Trish Maguire, barrister and staunch defender of the weak (A Place of Safety, 2003, etc.), wonders whether it’s really better not to know how sausages get made.
The client, Will Applewood, was a small producer of foie gras and specialty meat products until an exploitative deal with a giant grocery store chain bankrupted him. Trish and her head of chambers, Antony Shelley, are suing the chain on behalf of the Will and other victims. When Trish and her good friend Caro, a police officer in the Child Protection Unit, are poisoned by bad sausages, Will eagerly offers to track down the producers. He’s obsessively certain that meat packers everywhere are skirting hygiene regulations. Trish, eager to keep her volatile client out of trouble while she and Antony work and flirt, must also find time to help Caro, recovering in the hospital, with a case of child abuse. Will investigates almost too well, connecting the bad sausages with a dead investigative journalist, until he and his new girlfriend, an employee of the suspect sausage company, are brutally beaten by a man whose neck Will breaks in self-defense—or so he says.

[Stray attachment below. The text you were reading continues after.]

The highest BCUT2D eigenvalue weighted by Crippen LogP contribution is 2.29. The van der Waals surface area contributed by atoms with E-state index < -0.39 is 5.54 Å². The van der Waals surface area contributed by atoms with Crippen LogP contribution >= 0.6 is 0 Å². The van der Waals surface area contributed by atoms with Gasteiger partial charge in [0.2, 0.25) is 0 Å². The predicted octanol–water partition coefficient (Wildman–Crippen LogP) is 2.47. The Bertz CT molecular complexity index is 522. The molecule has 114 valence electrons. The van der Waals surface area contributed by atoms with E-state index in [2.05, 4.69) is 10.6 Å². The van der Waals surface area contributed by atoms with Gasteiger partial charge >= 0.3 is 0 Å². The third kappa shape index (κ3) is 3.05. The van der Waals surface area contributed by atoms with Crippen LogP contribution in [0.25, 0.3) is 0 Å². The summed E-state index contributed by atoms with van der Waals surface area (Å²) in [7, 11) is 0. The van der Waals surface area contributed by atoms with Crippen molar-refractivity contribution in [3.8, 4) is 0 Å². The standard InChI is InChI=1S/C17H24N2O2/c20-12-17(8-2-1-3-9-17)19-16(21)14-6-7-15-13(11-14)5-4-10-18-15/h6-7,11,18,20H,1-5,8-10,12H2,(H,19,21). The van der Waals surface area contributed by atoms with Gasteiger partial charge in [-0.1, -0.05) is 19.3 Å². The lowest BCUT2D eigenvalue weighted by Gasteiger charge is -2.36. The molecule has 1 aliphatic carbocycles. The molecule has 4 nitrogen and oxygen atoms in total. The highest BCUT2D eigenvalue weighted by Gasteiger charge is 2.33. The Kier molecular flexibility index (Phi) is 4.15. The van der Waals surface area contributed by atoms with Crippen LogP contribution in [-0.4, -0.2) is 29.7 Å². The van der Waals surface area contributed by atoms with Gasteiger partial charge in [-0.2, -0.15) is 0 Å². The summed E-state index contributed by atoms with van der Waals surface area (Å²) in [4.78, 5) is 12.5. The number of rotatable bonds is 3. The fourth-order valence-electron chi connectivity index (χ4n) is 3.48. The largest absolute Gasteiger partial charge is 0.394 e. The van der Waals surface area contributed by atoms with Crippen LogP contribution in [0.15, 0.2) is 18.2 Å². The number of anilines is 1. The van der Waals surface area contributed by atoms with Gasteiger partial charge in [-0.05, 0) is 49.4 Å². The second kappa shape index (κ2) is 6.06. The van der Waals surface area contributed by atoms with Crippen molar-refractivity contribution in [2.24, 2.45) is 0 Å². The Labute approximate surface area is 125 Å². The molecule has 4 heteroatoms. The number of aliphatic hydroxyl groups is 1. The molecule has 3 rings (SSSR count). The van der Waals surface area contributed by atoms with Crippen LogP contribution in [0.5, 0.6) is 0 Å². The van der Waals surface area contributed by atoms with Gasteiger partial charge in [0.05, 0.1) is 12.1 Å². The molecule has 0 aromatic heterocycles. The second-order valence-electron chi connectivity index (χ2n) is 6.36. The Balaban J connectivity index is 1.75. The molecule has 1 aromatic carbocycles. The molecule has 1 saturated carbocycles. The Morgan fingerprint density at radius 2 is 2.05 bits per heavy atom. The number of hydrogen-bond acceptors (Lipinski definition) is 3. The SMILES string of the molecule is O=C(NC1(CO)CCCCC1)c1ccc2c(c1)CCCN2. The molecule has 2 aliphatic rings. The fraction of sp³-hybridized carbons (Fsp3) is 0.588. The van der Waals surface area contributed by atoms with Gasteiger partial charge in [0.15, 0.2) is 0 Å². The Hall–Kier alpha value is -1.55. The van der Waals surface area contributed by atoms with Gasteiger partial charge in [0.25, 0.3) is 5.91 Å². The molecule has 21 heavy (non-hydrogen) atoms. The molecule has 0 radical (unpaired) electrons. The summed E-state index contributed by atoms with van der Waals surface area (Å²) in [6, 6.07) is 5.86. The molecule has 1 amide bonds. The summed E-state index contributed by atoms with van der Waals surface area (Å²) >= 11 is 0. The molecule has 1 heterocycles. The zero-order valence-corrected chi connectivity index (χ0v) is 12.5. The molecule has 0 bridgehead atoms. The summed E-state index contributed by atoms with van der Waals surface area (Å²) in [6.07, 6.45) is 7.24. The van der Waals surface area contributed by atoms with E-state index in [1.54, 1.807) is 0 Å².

The suspense will keep readers from looking too closely at the coincidences, but nothing will distract them from the disgusting way one loose end gets tied up. It’s enough to make you a vegetarian.